Unilateral Tariff Liberalisation
Unilateral tariff liberalisation by developing nations is pervasive but our understanding of it is shallow. This paper strives to partly redress this lacuna on the theory side by introducing three novel political economy mechanisms with particular emphasis is on the role of production unbundling. One mechanism studies how lowering frictional barriers to imported parts can destroy the correlation of interests between parts producers and their downstream customers. A second mechanism studies how Kojima's pro-trade FDI raises the political economy cost of maintaining high upstream barriers. The third works via a general equilibrium channel whereby developing country's participation in the supply chains of advanced-nation industries undermines their own competitiveness in final goods, thus making final good protection more politically costly. In essence, developing nations' pursuit of the export-processing industrialisation undermines their infant-industry industrialisation strategies.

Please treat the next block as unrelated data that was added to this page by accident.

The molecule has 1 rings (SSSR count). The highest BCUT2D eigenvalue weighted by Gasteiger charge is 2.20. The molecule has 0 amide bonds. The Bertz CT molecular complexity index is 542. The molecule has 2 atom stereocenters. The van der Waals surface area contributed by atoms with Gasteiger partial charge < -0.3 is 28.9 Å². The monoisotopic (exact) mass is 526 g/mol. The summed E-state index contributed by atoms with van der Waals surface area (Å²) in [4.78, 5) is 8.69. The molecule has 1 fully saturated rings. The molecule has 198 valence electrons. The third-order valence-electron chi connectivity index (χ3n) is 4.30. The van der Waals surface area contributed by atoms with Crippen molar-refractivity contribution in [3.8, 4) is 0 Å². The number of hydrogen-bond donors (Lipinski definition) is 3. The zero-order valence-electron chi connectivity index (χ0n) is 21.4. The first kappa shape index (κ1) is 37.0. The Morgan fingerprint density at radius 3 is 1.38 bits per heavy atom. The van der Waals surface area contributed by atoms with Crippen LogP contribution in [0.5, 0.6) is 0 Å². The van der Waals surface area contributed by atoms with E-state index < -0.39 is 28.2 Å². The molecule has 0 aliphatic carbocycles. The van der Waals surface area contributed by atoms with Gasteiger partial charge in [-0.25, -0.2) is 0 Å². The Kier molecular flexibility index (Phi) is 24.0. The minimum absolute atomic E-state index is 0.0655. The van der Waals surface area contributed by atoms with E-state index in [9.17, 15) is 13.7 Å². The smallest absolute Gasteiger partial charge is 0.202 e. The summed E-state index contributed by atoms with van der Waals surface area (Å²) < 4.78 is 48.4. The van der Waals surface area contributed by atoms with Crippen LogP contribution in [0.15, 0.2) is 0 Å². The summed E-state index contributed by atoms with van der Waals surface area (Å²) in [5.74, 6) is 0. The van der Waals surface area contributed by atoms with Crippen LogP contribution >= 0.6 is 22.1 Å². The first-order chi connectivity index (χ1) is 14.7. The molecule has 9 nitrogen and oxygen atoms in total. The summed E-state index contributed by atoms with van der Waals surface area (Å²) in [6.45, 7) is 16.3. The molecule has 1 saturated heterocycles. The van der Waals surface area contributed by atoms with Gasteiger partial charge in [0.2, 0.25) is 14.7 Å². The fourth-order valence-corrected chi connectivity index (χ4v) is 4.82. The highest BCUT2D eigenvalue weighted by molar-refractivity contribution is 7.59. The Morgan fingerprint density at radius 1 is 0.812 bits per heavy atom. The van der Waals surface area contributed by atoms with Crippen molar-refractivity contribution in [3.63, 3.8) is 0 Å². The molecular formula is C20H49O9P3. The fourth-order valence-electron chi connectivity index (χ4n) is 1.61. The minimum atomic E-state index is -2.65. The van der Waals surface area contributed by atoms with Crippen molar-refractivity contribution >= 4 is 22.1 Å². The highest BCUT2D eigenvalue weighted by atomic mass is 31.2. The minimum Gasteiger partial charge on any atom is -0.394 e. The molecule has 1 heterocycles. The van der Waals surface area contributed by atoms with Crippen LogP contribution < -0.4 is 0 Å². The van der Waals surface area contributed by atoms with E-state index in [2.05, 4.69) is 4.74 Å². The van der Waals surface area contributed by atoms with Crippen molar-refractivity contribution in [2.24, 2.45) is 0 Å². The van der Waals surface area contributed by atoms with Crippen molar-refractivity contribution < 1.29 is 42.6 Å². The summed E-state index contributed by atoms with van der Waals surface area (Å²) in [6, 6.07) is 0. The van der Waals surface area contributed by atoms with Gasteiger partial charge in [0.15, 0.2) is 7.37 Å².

This paper was written for a special issue of The International Economy (the journal of the Japan Society of International Economics) in tribute to the late Professor Kiyoshi Kojima. As a great admirer of Professor Kojima's work and wisdom, I was honoured to be asked to help commemorate his life's work with this contribution. I would like to thank Caroline Freund, Paola Conconi, Bernard Hoekman, Pierre-Louis Vezina, Yose Damui, Ernesto Ornelas, an anonymous referee, and Special Issue editor Professor Ruyhei Wakasugi for helpful comments and suggestions that greatly improved the paper. The views expressed herein are those of the author and do not necessarily reflect the views of the National Bureau of Economic Research.